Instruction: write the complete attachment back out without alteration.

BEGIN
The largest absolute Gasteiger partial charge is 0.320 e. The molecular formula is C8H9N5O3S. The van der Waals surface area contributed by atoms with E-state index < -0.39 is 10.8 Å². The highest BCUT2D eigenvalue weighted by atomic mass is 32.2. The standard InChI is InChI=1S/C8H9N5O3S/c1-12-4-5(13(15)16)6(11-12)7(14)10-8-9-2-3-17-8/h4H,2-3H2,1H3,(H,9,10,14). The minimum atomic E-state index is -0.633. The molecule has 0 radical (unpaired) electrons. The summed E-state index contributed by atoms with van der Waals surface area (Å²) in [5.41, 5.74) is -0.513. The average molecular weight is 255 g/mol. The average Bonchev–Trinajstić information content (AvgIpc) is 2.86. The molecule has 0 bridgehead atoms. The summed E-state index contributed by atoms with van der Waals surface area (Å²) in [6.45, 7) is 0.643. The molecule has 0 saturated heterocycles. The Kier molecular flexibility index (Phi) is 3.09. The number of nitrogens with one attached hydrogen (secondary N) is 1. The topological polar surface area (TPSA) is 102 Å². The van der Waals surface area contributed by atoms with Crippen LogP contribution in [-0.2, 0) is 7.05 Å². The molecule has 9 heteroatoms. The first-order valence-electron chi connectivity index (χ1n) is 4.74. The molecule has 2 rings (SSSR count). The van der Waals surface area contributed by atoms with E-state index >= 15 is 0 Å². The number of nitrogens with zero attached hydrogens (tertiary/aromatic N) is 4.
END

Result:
The largest absolute Gasteiger partial charge is 0.320 e. The molecular formula is C8H9N5O3S. The van der Waals surface area contributed by atoms with E-state index < -0.39 is 10.8 Å². The highest BCUT2D eigenvalue weighted by atomic mass is 32.2. The standard InChI is InChI=1S/C8H9N5O3S/c1-12-4-5(13(15)16)6(11-12)7(14)10-8-9-2-3-17-8/h4H,2-3H2,1H3,(H,9,10,14). The minimum atomic E-state index is -0.633. The molecule has 0 radical (unpaired) electrons. The summed E-state index contributed by atoms with van der Waals surface area (Å²) in [5.41, 5.74) is -0.513. The average molecular weight is 255 g/mol. The average Bonchev–Trinajstić information content (AvgIpc) is 2.86. The molecule has 0 bridgehead atoms. The summed E-state index contributed by atoms with van der Waals surface area (Å²) in [6.45, 7) is 0.643. The molecule has 0 saturated heterocycles. The Kier molecular flexibility index (Phi) is 3.09. The number of nitrogens with one attached hydrogen (secondary N) is 1. The topological polar surface area (TPSA) is 102 Å². The van der Waals surface area contributed by atoms with Crippen LogP contribution in [-0.2, 0) is 7.05 Å². The molecule has 9 heteroatoms. The first-order valence-electron chi connectivity index (χ1n) is 4.74. The molecule has 2 rings (SSSR count). The van der Waals surface area contributed by atoms with E-state index >= 15 is 0 Å². The number of nitrogens with zero attached hydrogens (tertiary/aromatic N) is 4.